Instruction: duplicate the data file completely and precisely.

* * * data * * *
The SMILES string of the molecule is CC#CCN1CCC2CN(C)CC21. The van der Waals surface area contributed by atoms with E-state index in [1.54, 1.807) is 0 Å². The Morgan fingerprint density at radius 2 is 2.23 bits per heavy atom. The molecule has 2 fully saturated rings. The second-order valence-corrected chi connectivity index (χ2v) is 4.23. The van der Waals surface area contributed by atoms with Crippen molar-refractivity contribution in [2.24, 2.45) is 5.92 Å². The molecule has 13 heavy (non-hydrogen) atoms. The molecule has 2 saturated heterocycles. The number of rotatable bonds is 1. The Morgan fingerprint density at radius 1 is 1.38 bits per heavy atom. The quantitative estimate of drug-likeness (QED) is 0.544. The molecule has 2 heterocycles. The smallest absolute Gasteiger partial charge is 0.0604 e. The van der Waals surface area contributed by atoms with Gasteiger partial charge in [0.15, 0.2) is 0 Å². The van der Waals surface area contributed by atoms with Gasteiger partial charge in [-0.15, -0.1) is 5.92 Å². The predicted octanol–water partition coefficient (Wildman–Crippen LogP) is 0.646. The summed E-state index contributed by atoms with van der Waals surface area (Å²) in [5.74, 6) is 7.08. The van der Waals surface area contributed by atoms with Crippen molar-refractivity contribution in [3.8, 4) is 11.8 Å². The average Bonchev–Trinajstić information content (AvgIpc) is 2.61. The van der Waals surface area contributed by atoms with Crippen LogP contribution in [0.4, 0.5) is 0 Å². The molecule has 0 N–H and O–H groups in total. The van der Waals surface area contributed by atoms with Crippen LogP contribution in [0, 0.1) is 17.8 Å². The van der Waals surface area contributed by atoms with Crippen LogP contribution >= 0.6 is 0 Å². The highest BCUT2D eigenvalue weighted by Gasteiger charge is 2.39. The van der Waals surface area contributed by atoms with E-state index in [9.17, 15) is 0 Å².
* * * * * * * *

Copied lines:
The SMILES string of the molecule is CC#CCN1CCC2CN(C)CC21. The van der Waals surface area contributed by atoms with E-state index in [1.54, 1.807) is 0 Å². The Morgan fingerprint density at radius 2 is 2.23 bits per heavy atom. The molecule has 2 fully saturated rings. The second-order valence-corrected chi connectivity index (χ2v) is 4.23. The van der Waals surface area contributed by atoms with Crippen molar-refractivity contribution in [2.24, 2.45) is 5.92 Å². The molecule has 13 heavy (non-hydrogen) atoms. The molecule has 2 saturated heterocycles. The number of rotatable bonds is 1. The Morgan fingerprint density at radius 1 is 1.38 bits per heavy atom. The quantitative estimate of drug-likeness (QED) is 0.544. The molecule has 2 heterocycles. The smallest absolute Gasteiger partial charge is 0.0604 e. The van der Waals surface area contributed by atoms with Gasteiger partial charge in [0.15, 0.2) is 0 Å². The van der Waals surface area contributed by atoms with Gasteiger partial charge in [-0.15, -0.1) is 5.92 Å². The predicted octanol–water partition coefficient (Wildman–Crippen LogP) is 0.646. The summed E-state index contributed by atoms with van der Waals surface area (Å²) in [5.74, 6) is 7.08. The van der Waals surface area contributed by atoms with Crippen molar-refractivity contribution in [3.8, 4) is 11.8 Å². The average Bonchev–Trinajstić information content (AvgIpc) is 2.61. The van der Waals surface area contributed by atoms with Crippen LogP contribution in [0.4, 0.5) is 0 Å². The molecule has 0 N–H and O–H groups in total. The van der Waals surface area contributed by atoms with Crippen LogP contribution in [0, 0.1) is 17.8 Å². The van der Waals surface area contributed by atoms with Crippen LogP contribution >= 0.6 is 0 Å². The highest BCUT2D eigenvalue weighted by Gasteiger charge is 2.39. The van der Waals surface area contributed by atoms with E-state index in [9.17, 15) is 0 Å².